5. Use people analytics data to understand the big picture. It’s difficult to make changes, big or small, without clear insights into where your organization is currently, and where you want to go in the future. Having current, clean data on tap will make implementing adjustments to your workforce simple, and allow you to try out different “what if” scenarios.
It’s clear that most service industry businesses struggled during COVID, and many are still on shaky ground. But so are their workers. With a workforce which bore the brunt of risk, sickness and hostility – compounded by low wages – there’s an opportunity now for companies to re-value the workers they so desperately need. Paying a living wage and creating a valuable workplace will give companies every chance they need to rebuild their businesses while also helping workers rebuild their lives.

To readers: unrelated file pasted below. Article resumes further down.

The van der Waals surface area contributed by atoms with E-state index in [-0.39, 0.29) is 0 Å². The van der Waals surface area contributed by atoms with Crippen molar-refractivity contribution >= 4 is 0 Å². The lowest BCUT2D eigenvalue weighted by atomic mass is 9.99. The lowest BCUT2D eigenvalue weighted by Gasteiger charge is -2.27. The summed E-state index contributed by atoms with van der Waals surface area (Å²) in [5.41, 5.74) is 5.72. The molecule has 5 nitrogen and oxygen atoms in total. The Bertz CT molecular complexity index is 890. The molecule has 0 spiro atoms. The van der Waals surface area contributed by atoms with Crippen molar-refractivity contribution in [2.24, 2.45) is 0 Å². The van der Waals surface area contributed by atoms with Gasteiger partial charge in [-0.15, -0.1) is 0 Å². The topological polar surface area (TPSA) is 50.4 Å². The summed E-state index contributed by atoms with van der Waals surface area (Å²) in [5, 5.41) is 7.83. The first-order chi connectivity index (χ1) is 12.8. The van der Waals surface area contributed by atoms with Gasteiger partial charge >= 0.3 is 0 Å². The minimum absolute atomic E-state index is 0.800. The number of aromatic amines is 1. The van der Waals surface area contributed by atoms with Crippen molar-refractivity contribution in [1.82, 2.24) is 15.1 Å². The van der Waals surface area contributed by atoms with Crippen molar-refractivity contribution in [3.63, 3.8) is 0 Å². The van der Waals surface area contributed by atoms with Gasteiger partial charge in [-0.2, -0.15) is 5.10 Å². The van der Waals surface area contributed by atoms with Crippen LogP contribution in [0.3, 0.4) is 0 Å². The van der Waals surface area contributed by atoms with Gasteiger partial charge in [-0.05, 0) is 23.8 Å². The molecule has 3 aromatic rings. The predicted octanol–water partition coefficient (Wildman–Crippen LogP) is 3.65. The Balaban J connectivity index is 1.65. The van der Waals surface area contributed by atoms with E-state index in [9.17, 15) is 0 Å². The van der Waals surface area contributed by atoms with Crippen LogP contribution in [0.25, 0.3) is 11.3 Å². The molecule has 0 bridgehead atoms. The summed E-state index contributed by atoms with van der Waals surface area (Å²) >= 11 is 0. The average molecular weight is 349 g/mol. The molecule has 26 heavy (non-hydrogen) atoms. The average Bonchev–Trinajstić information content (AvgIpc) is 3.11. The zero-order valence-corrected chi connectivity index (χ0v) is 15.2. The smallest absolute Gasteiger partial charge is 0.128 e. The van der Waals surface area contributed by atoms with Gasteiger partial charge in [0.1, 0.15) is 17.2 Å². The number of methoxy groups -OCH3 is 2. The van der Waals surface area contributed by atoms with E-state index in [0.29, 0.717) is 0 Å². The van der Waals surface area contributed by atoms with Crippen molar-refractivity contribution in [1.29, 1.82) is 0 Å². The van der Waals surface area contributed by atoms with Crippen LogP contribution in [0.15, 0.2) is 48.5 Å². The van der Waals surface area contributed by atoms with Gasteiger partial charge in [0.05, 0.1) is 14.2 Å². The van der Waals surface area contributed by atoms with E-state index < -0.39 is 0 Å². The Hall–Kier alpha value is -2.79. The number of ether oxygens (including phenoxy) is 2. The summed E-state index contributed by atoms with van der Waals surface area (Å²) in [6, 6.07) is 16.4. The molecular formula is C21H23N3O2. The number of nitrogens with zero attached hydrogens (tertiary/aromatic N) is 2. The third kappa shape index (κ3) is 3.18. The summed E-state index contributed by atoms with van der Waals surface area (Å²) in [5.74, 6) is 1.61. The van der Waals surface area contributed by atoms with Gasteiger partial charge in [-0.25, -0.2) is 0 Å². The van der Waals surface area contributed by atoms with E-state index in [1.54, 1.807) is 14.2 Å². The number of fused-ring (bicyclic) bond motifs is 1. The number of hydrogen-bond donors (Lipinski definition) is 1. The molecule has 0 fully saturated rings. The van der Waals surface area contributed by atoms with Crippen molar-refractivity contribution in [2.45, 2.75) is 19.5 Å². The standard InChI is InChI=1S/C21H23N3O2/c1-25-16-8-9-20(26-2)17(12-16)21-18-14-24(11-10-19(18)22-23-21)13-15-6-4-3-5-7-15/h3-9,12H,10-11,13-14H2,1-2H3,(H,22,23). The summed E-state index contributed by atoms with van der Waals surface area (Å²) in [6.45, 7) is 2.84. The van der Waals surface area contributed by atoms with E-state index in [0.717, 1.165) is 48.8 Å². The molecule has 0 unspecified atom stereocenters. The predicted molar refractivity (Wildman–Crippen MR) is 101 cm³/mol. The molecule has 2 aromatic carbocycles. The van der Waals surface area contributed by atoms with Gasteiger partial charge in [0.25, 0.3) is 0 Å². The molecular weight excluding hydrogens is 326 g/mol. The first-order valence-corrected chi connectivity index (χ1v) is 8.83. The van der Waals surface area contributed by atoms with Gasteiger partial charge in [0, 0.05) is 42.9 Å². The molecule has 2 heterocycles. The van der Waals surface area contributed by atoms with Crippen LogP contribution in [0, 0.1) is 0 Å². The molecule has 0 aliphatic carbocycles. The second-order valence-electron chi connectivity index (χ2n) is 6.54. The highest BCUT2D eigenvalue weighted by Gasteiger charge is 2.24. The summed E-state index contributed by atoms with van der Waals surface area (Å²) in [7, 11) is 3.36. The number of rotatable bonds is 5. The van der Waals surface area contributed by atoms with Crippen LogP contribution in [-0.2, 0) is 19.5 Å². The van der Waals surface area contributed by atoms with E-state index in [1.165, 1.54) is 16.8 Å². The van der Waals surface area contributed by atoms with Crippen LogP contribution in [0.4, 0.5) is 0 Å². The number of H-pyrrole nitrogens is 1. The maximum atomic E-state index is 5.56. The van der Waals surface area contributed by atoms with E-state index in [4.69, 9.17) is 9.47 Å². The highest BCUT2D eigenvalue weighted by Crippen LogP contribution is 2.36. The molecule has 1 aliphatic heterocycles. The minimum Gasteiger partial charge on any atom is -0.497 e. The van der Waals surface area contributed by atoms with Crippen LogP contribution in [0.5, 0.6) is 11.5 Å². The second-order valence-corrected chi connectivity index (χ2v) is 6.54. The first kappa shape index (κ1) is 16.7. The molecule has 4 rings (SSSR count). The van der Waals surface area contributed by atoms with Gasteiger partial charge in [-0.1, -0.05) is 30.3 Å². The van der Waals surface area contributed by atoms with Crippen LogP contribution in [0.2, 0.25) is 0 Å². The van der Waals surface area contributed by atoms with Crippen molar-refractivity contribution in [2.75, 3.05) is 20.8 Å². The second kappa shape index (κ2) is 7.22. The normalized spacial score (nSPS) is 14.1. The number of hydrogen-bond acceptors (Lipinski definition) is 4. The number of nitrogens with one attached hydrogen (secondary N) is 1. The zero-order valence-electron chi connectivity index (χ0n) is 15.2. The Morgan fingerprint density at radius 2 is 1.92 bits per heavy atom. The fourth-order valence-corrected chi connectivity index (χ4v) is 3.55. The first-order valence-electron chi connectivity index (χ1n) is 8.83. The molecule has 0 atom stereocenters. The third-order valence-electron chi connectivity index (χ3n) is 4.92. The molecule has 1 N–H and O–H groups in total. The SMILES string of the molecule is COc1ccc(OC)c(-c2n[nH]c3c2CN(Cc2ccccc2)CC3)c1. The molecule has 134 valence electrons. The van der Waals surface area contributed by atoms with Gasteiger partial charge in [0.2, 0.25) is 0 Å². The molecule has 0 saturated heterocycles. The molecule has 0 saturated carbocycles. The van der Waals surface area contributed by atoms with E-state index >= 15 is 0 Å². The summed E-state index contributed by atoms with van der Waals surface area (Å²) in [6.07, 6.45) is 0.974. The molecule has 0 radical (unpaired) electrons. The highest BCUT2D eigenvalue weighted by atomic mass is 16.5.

About the author: Kari Browne
Kari Browne is a seasoned journalist and media producer whose work as a senior BBC producer has taken her all over the world, from covering U.S. Presidential elections in Washington, D.C. to the Oscars in L.A., and from the United Nations in New York to the Global Financial crisis while in London. Currently, she is based in Sydney, Australia where she operates Browne Agency, a PR and content consultancy that helps social-justice clientele tell their stories.